As mentioned earlier, there is a tension between the two extremes of excessive guilt and feelings of worthlessness in contrast to the casual, careless, irresponsible, “God will just have to take me as I am” disregard of our responsibility to glorify God in all we think, say, and do.

This is why John says, “God is greater than our heart.” He is ever willing to accept us as Christ—even though we personally bring Him blemished offerings in our life’s experiences—as long as our attitude has not turned to trampling the sacrifice of His Son underfoot and treating it as a common thing.

We will never enter into God’s acceptance and fellowship based on any work of offering we sacrifice to Him. The only thing He will accept is the unblemished offering of Christ’s life, and because it accompanies or precedes us into His presence, we are accepted, have communion with Him, and are fed.

[read more at Bible Study Tools]

Ephesians 3:12 states:

 In him and through faith in him we may approach God with freedom and confidence.

If we find ourselves in a battle, Ephesians 6:13b reminds us:

…[W]hen you have done everything you could, you will be able to stand firm. (ISV)

Our local congregations are in need of people who are able to give their time in ministry service, but many are afraid to step up because of what the commentary above calls excessive guilt; however, our texts today I hope help us see that this may just be another tactic of the enemy to get us to quit.

Don’t get discouraged and don’t get overcome by feelings of inadequacy.

 

 

 

 

 

June 15, 2011

Removing Sin’s Stains

Invariably, when lists are compiled of what some consider goofy hymn lyrics, someone always nominates:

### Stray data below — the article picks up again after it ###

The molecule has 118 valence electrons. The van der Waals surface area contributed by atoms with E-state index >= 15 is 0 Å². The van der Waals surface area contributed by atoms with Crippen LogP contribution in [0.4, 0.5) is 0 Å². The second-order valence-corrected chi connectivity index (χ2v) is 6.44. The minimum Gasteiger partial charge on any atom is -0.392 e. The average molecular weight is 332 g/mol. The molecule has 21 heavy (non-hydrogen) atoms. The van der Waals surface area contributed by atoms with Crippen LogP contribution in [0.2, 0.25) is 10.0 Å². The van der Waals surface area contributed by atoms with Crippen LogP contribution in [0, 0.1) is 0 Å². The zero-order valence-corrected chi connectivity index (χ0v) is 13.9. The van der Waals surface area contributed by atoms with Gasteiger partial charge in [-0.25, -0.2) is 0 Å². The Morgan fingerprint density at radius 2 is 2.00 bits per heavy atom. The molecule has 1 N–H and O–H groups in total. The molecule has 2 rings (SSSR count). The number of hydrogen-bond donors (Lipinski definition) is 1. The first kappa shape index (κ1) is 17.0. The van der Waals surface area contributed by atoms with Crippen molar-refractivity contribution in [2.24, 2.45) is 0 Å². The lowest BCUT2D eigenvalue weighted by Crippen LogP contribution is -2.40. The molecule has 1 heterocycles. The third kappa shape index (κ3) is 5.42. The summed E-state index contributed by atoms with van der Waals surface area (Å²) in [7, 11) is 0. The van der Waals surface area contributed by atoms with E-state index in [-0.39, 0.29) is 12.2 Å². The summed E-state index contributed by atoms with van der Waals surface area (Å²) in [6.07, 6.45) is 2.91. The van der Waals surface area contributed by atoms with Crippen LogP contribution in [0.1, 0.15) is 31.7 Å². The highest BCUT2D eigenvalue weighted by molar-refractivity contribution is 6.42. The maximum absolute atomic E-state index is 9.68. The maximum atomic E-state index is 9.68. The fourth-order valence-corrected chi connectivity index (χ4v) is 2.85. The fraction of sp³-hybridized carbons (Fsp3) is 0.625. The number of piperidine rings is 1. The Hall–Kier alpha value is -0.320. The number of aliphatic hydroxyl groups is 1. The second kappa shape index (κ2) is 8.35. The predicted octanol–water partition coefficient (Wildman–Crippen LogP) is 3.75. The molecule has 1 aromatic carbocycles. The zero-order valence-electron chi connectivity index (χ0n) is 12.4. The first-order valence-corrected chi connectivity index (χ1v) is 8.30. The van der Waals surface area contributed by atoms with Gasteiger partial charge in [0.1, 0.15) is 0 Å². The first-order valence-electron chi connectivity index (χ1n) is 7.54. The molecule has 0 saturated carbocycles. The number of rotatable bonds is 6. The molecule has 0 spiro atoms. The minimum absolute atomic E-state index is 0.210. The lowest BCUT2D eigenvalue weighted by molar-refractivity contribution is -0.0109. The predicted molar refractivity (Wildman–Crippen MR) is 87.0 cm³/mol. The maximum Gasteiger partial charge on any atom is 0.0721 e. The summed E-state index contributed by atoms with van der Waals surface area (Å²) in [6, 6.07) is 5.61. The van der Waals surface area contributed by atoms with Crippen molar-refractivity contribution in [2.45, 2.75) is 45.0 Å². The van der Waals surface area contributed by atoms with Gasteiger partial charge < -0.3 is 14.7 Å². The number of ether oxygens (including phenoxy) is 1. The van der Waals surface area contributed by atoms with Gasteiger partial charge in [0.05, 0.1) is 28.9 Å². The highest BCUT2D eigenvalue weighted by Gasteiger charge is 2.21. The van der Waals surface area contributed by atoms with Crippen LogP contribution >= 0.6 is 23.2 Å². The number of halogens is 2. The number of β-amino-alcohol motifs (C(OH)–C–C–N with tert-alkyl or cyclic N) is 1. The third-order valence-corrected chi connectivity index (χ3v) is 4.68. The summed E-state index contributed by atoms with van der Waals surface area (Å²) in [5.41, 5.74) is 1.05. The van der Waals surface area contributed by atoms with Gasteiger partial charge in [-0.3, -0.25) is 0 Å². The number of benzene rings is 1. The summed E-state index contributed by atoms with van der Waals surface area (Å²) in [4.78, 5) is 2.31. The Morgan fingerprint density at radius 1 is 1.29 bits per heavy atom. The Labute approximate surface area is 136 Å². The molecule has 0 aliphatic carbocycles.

My sin, Oh the bliss of this glorious thought.

It is of course a little bit out of context; the hymn writer isn’t reveling sin; a better punctuation would be

My sin (oh the bliss of this glorious thought)
My sin not in part, but the whole
Is nailed to the cross and I bear it no more…

Or an option to the parenthesis would be what are called em-dashes:

My sin — oh the bliss of this glorious thought —
My sin not in part, but the whole
Is nailed to the cross and I bear it no more…

The writer is rejoicing in the thought of sins taken away.   Other writers of that era wrote

You ask why I am happy, so now I tell you why
Because my sins are gone
And when I meet the skeptics* who ask me where they are
I say, ‘My sins are gone.’

or

Mercy there was great and grace was free
Pardon there was multiplied to me
There my burdened soul found liberty
At Calvary

Of course, we don’t write those types of lyrics these days, and there is a whole imagery of sin forgiven and forgotten that is missing from contemporary books as well.  Corrie Ten Boom once wrote that God places our sins in the “sea of forgetfulness” and then put up a sign that said “no fishing.”   I once put it this way, “Forgetfulness is a human failing but it’s a divine attribute.”

Some contemporary authors have written that in fact God is capable of retrieving our sins from his celestial “hard drive” if He were to so choose, but doesn’t do so unless we happen to bring it up.  I think that misses the point of what we find in Psalm 103:11

He has removed our sins as far from us as the east is from the west. (NLT)

And as far as sunrise is from sunset,  he has separated us from our sins. (MSG)